10. Basement membrane proteoglycan in various tissues: characterization using monoclonal antibodies to the Engelbreth-Holm-Swarm mouse tumor low density heparan sulfate proteoglycan. Kato, M., Koike, Y., Suzuki, S., Kimata, K. J. Cell Biol. (1988) [Pubmed]
  11. Demonstration of the molecular shape of BP180, a 180-kDa bullous pemphigoid antigen and its potential for trimer formation. Hirako, Y., Usukura, J., Nishizawa, Y., Owaribe, K. J. Biol. Chem. (1996) [Pubmed]
  12. Characterization of atrial-natriuretic-factor-receptor-coupled membrane guanylate cyclase from rat and mouse testes. Marala, R.B., Sharma, R.K. Biochem. J. (1988) [Pubmed]
  13. Cloning of the chicken insulin receptor substrate 1 gene. Taouis, M., Taylor, S.I., Reitman, M. Gene (1996) [Pubmed]
  14. Basement membrane components (matrigel) promote the tumorigenicity of human breast adenocarcinoma MCF7 cells and provide an in vivo model to assess the responsiveness of cells to estrogen. Noel, A., Simon, N., Raus, J., Foidart, J.M. Biochem. Pharmacol. (1992) [Pubmed]
  15. Basement membrane and the SIKVAV laminin-derived peptide promote tumor growth and metastases. Sweeney, T.M., Kibbey, M.C., Zain, M., Fridman, R., Kleinman, H.K. Cancer Metastasis Rev. (1991) [Pubmed]
  16. Purification of the platelet-derived growth factor receptor by using an anti-phosphotyrosine antibody. Daniel, T.O., Tremble, P.M., Frackelton, A.R., Williams, L.T. Proc. Natl. Acad. Sci. U.S.A. (1985) [Pubmed]
  17. DNA topoisomerase II alpha is the major chromosome protein recognized by the mitotic phosphoprotein antibody MPM-2. Taagepera, S., Rao, P.N., Drake, F.H., Gorbsky, G.J. Proc. Natl. Acad. Sci. U.S.A. (1993) [Pubmed]
  18. The second-largest subunit of the mouse DNA polymerase alpha-primase complex facilitates both production and nuclear translocation of the catalytic subunit of DNA polymerase alpha. Mizuno, T., Ito, N., Yokoi, M., Kobayashi, A., Tamai, K., Miyazawa, H., Hanaoka, F. Mol. Cell. Biol. (1998) [Pubmed]
  19. Identification of a novel cortactin SH3 domain-binding protein and its localization to growth cones of cultured neurons. Du, Y., Weed, S.A., Xiong, W.C., Marshall, T.D., Parsons, J.T. Mol. Cell. Biol. (1998) [Pubmed]
  20. PDGFs protect hippocampal neurons against energy deprivation and oxidative injury: evidence for induction of antioxidant pathways. Cheng, B., Mattson, M.P. J. Neurosci. (1995) [Pubmed]
  21. Immunological and partial sequence identity of mouse BM180 with wheat alpha-gliadin. Laurie, G.W., Ciclitira, P.J., Ellis, H.J., Pogany, G. Biochem. Biophys. Res. Commun. (1995) [Pubmed]
  22. Extracellular matrix proteins of human epidermal keratinocytes and feeder 3T3 cells. Alitalo, K., Kuismanen, E., Myllylä, R., Kiistala, U., Asko-Seljavaara, S., Vaheri, A. J. Cell Biol. (1982) [Pubmed]
  23. Changes in CD45 isoform expression accompany antigen-induced murine T-cell activation. Birkeland, M.L., Johnson, P., Trowbridge, I.S., Puré, E. Proc. Natl. Acad. Sci. U.S.A. (1989) [Pubmed]
  24. Functional role for the 170- to 180-kDa glycoprotein specific to drug-resistant tumor cells as revealed by monoclonal antibodies. Hamada, H., Tsuruo, T. Proc. Natl. Acad. Sci. U.S.A. (1986) [Pubmed]
  25. Basement membrane attachment is dispensable for radial glial cell fate and for proliferation, but affects positioning of neuronal subtypes. Haubst, N., Georges-Labouesse, E., De Arcangelis, A., Mayer, U., Götz, M. Development (2006) [Pubmed]
  26. Estradiol stimulates tyrosine phosphorylation of the insulin-like growth factor-1 receptor and insulin receptor substrate-1 in the uterus. Richards, R.G., DiAugustine, R.P., Petrusz, P., Clark, G.C., Sebastian, J. Proc. Natl. Acad. Sci. U.S.A. (1996) [Pubmed]
  27. Estrogen regulation of tissue-specific expression of complement C3. Sundstrom, S.A., Komm, B.S., Ponce-de-Leon, H., Yi, Z., Teuscher, C., Lyttle, C.R. J. Biol. Chem. (1989) [Pubmed]
  28. Loss of basement membrane, receptor and cytoskeletal lattices in a laminin-deficient muscular dystrophy. Yurchenco, P.D., Cheng, Y.S., Campbell, K., Li, S. J. Cell. Sci. (2004) [Pubmed]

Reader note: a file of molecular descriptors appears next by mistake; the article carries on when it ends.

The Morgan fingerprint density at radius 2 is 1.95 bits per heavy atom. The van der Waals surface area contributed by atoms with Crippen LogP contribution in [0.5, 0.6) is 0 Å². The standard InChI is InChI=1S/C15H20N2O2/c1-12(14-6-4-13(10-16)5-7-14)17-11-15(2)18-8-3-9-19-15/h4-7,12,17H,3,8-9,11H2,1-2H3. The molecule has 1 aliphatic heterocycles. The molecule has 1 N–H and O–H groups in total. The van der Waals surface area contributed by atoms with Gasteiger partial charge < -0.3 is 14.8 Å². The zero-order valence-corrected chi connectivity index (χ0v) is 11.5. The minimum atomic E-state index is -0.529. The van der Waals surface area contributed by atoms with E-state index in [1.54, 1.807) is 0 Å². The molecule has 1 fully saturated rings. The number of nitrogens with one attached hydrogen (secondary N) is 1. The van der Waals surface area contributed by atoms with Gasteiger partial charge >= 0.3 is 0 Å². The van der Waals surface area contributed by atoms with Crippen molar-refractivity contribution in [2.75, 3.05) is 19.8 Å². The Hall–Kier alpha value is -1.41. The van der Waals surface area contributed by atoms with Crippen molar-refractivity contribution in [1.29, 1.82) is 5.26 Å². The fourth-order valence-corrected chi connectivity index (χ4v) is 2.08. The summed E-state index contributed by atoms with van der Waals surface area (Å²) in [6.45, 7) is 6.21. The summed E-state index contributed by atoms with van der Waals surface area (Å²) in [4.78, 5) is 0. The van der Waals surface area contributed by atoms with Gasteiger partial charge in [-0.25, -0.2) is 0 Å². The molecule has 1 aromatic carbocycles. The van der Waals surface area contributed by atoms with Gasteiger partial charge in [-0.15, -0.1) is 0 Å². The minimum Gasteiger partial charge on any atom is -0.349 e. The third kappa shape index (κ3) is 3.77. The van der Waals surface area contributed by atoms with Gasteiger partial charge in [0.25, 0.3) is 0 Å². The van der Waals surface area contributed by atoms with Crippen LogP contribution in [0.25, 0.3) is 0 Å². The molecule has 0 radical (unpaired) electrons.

29. Identification of an essential cis-element near the transcription start site for transcriptional activation of the proliferating cell nuclear antigen gene. Huang, D.Y., Prystowsky, M.B. J. Biol. Chem. (1996) [Pubmed]
  30. ADP-ribosylation of rho p21 inhibits lysophosphatidic acid-induced protein tyrosine phosphorylation and phosphatidylinositol 3-kinase activation in cultured Swiss 3T3 cells. Kumagai, N., Morii, N., Fujisawa, K., Nemoto, Y., Narumiya, S. J. Biol. Chem. (1993) [Pubmed]
  31. The Amino-Terminus of Mouse DNA Methyltransferase 1 Forms an Independent Domain and Binds to DNA with the Sequence Involving PCNA Binding Motif. Suetake, I., Hayata, D., Tajima, S. J. Biochem. (2006) [Pubmed]
  32. Changes in sialylation in homozygous Sp2H mouse mutant embryos. Glogarová, K., Buckiová, D. Birth defects research. Part A, Clinical and molecular teratology. (2004) [Pubmed]
  33. Cloning, expression and functional characterization of the full-length murine ADAMTS13. Bruno, K., Völkel, D., Plaimauer, B., Antoine, G., Pable, S., Motto, D.G., Lemmerhirt, H.L., Dorner, F., Zimmermann, K., Scheiflinger, F. J. Thromb. Haemost. (2005) [Pubmed]
  34. The role of epidermal growth factor receptor (EGFR) in male reproductive tract differentiation: stimulation of EGFR expression and inhibition of Wolffian duct differentiation with anti-EGFR antibody. Gupta, C. Endocrinology (1996) [Pubmed]
  35. Basement membrane fragility underlies embryonic lethality in fukutin-null mice. Kurahashi, H., Taniguchi, M., Meno, C., Taniguchi, Y., Takeda, S., Horie, M., Otani, H., Toda, T. Neurobiol. Dis. (2005) [Pubmed]
  36. Collagen XVIII is a basement membrane heparan sulfate proteoglycan. Halfter, W., Dong, S., Schurer, B., Cole, G.J. J. Biol. Chem. (1998) [Pubmed]
  37. Uteroglobin (UG) suppresses extracellular matrix invasion by normal and cancer cells that express the high affinity UG-binding proteins. Kundu, G.C., Mandal, A.K., Zhang, Z., Mantile-Selvaggi, G., Mukherjee, A.B. J. Biol. Chem. (1998) [Pubmed]
  38. Decreased expression of topoisomerase IIbeta in poly(ADP-ribose) polymerase-deficient cells. Canitrot, Y., de Murcia, G., Salles, B. Nucleic Acids Res. (1998) [Pubmed]
  39. Intestinal cells produce basement membrane proteins in vitro. Hahn, U., Schuppan, D., Hahn, E.G., Merker, H.J., Riecken, E.O. Gut (1987) [Pubmed]
  40. Basement membrane assembly and differentiation of cultured corneal cells: importance of culture environment and endothelial cell interaction. Zieske, J.D., Mason, V.S., Wasson, M.E., Meunier, S.F., Nolte, C.J., Fukai, N., Olsen, B.R., Parenteau, N.L. Exp. Cell Res. (1994) [Pubmed]